How do new credit inquiries affect your score?

Inquiries are simply a record that someone with a permissible purpose under the law has asked for your credit report. They may be credit grantors, employers, insurance companies and lenders, as well as yourself. But there are two types of inquiries—hard and soft. Only a hard inquiry counts here.

Hard inquiries are the result of your application for credit or other services. They indicate you may have additional debt that doesn’t yet show as an account in your credit report, so it represents a bit of risk to lenders. For that reason, they are shared with lenders and can have a small impact on your credit scores until the new account is added. You may see these listed in your report as “Inquiries shared with others.” As noted above, only hard inquiries will have an effect on your credit score. This also means that those preapproved offers need not concern you, as these are what are known as “soft” inquiries.

Soft inquiries are shown only to you (not anyone else, like a lender) on your credit report, and they don’t affect credit scores or lending decisions. They include things like preapproved credit offers, your requests for your own credit report, requests by employers or landlords to whom you’ve given your permission and insurance companies requesting your report. You may see them listed under a heading of “Inquiries shown only to you.” None of these inquiries will have any impact whatsoever on this portion of your credit score.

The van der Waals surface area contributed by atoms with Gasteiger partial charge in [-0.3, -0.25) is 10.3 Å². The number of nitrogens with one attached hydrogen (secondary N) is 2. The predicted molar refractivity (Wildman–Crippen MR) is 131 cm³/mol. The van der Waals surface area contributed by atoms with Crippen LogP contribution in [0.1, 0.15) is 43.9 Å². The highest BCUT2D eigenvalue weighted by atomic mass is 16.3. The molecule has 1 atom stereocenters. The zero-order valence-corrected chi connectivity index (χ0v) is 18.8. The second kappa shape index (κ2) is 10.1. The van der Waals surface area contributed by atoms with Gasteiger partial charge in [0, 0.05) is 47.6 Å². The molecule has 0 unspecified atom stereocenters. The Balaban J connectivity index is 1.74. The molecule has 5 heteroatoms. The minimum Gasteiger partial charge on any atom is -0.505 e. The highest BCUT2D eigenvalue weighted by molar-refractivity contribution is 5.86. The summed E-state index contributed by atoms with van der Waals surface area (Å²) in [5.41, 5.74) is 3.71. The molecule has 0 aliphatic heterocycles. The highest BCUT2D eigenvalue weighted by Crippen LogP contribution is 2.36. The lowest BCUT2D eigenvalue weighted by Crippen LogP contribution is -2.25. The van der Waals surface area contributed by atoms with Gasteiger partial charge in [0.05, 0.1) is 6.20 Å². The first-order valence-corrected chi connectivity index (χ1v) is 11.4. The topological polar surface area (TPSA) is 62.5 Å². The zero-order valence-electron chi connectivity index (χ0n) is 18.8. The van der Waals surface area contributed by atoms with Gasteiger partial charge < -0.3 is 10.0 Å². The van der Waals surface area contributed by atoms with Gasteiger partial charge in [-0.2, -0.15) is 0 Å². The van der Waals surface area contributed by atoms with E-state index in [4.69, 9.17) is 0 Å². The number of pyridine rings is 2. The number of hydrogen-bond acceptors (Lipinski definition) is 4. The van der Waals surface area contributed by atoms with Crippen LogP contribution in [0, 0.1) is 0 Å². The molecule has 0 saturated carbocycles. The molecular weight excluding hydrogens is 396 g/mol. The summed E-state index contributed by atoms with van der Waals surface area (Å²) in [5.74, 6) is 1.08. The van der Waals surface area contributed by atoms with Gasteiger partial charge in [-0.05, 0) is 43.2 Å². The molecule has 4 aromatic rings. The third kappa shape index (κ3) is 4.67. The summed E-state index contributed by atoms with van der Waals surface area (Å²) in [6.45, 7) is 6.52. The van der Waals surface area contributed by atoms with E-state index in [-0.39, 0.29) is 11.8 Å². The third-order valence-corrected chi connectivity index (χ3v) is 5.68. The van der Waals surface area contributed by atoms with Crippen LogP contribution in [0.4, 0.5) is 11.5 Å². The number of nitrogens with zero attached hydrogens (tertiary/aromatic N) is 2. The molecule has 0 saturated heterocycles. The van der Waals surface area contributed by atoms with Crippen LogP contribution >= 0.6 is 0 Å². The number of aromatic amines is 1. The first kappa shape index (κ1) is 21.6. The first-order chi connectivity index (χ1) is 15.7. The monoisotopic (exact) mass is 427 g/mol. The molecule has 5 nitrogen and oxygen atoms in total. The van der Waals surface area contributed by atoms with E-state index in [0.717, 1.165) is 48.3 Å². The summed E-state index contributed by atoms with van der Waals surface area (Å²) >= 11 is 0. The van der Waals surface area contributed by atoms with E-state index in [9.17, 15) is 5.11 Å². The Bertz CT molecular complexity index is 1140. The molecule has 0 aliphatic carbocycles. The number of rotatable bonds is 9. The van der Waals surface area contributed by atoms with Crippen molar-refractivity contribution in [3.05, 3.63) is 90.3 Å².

When should you apply for new credit?

In a nutshell: only when you truly need new credit. You should always approach any new credit with care and have a plan in place for repaying your debt. It is always a good idea to be fairly sure that you will qualify for any new credit before applying. It’s helpful to check your credit reports regularly; you can do this for free at AnnualCreditReport.com.

Normally available only once a year, during the current pandemic you can access your reports weekly at this site for free through April 2021. You may also have access to scores and reports through one of your creditors. I recommend using those resources before making the decision to apply for any new credit.

Good luck!

Have a credit score question for Steve? Drop him a line at the Ask Bankrate Experts page.